This initiative came from Anne and Charlie Schewe’s strong belief that their daughter Sara would not have died in a bus crash if she had been wearing a seatbelt.  According to the National Transportation Safety Board, accidents in the United States kill twenty-one bus passengers a year and injure more than 7,900.  The most common cause of fatalities is rollovers, the board says.  Rollovers cause 55% of these fatalities while two-thirds of fatalities stem from ejection.  Wearing seat belts reduces the likelihood of death in rollovers by 77%.  Increased awareness of the need for seatbelts in commercial motorcoaches and other forms of buses has led US Congress to pass the 2013 Final Rule [78 FR 70416] titled “Federal Motor Vehicle Safety Standards: Occupant Crash Protection” mandating the installation of lap/shoulder seatbelts in all new motorcoaches manufactured after November 2016.  Approximately 1200 new buses are produced each year.  As well, an estimated 35,000 buses are already on the road today.  Some of these existing motorcoaches are presently voluntarily equipped with seatbelts. More and more passengers will be presented with safety restraint systems going forward.  But will they use them?  Studies show that fastening one’s seatbelt when it is available on a motorcoach has been extremely low.  Estimates of seatbelt usage revolve around 10% and lower.

Sara’s Wish Foundation has partnered with the Center for Transportation at the University of Massachusetts-Amherst to design a motivational marketing campaign to substantially increase seatbelt restraint usage.  A Safety Summit was held in the Dirksen Building on the Hill in Washington, DC, on October 26, 2017.  The goal of this workshop was to bring together individuals with varied perspectives to generate ideas about how to improve seatbelt usage.  Those participating came from government agencies [e.g., NHTSA, FMCSA], advertising agencies, insurance companies, motorcoach and seatbelt manufacturers, associations supporting bus transportation, and road safety advocates.  A summary of this report can be found here.  A result of this meeting was the development of a Task Force of concerned parties that work to direct SWF and the UMass Transportation Center’s efforts.

The points of greatest impact to obtain motorcoach passenger compliance with greater usage appear to be the time period between ticket purchase and through the entire bus trip experience.  A pilot program has begun with Peter Pan Bus Lines to determine the impact of various messaging media.  This program begins with setting benchmarks for usage by observing actual usage on various bus routes, designing and putting into place the marketing message components, and then measuring the impact of these message elements.  Messages will be repeated multiple times during this period.  The campaign to persuade buckling up includes a logo and slogan [“Be Safe…Sit, Click and Ride!”], banners, labels, videos and social media support.

Retrofitting Existing American Motorcoaches with Seatbelts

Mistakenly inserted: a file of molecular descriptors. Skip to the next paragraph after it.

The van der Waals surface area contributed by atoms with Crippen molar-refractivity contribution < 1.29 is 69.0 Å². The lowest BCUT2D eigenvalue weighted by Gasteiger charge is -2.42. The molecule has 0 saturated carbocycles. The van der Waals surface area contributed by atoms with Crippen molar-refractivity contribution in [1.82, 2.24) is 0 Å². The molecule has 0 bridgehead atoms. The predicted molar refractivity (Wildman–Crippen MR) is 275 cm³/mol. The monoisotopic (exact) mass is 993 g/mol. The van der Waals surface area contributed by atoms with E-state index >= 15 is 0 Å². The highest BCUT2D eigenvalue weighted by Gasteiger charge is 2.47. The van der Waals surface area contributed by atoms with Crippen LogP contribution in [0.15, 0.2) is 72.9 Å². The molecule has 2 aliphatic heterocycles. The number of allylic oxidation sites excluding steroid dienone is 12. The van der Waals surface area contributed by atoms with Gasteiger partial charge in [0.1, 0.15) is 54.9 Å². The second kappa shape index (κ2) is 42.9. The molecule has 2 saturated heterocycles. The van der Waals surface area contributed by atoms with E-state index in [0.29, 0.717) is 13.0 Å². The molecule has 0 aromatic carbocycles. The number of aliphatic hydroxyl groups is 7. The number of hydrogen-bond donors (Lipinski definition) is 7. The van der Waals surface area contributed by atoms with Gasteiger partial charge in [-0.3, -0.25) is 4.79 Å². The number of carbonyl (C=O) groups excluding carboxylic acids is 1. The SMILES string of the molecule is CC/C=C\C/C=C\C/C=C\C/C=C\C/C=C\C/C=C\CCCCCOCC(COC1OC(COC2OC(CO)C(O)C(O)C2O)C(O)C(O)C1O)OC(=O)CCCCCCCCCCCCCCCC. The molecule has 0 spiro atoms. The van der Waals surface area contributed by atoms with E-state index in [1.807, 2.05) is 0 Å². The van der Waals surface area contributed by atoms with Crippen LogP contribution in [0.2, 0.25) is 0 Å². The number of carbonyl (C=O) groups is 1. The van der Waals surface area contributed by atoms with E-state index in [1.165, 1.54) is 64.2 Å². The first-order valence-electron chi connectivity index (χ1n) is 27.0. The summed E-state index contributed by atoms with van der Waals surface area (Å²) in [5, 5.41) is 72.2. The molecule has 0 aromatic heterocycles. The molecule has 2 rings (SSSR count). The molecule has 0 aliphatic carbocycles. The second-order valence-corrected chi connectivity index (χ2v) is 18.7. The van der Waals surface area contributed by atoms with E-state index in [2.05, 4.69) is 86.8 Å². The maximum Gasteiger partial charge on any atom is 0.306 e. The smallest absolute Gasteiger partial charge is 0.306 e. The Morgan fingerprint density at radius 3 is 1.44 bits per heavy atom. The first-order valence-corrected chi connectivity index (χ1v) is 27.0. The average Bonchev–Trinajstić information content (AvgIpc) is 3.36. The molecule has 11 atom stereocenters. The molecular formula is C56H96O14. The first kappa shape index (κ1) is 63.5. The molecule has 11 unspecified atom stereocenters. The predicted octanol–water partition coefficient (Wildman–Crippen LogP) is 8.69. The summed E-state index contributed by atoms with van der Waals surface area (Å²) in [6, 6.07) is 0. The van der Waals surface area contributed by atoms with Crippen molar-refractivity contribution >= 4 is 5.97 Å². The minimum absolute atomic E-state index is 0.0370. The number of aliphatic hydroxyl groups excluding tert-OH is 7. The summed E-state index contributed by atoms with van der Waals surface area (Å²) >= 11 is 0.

After a number of years of debate, in December 2013, the United States Senate and House of Representatives passed into law the Final Rule [78 FR 70416] titled “Federal Motor Vehicle Safety Standards: Occupant Crash Protection” mandating the installation of lap/shoulder seatbelts in all new motorcoaches manufactured after November 2016.  However, the 30,000 existing buses on the road today were not mandated to be retrofitted because of the estimated cost of such a retrofit of $40,000 to $80,000 per 54-seat bus. Such an expenditure would compel a large portion of the 3500 independent motorcoach companies to go out of business.

Sara’s Wish Foundation and the University of Massachusetts-Amherst  Department of Mechanical Engineering have designed a patented retrofit seatbelt at a lower cost.  Now provisionally patented, this retrofit design would reduce costs of a retrofit to less than $15,000 per motorcoach.  Anne and Charlie Schewe, along with their College of Engineering partners in the design, Professors Sundar Krishnamurty, Douglas Eddy and John Collura, have gained the support of key constituencies.  Governmental agencies and activitist organizations concerned with road safety have voiced strong support for this Sara’s Wish Foundation initiative.  SWF and its partners have the backing of the American Bus Association and its president, Peter Pantuso, and have participated in numerous governmental/industry/social responsibility meetings to show and gain support. For example, the retrofit team has met with the National Highway Transportation Safety Administration, the National Safety Transportation Agency, and high-level administrators in the Department of Transportation to voice SWF’s commitment for the retrofit and the solution that it has. We have traction in this retrofit initiative, and as always, hope to save lives in Sara’s name. That, we believe, is Sara’s wish!

The University of Massachusetts-Amherst Center for Transportation  through the assistance of Professor John Collura received an award of $50,000 from the State of Massachusetts Department of Transportation allowing completion of the retrofit design as well as the crash testing of the design. American Seating Corporation, the largest motorcoach seating manufacturer, is actively pursuing licensing the patent and bringing the retrofit to the industry.  This retrofit initiative is fully “on the road.”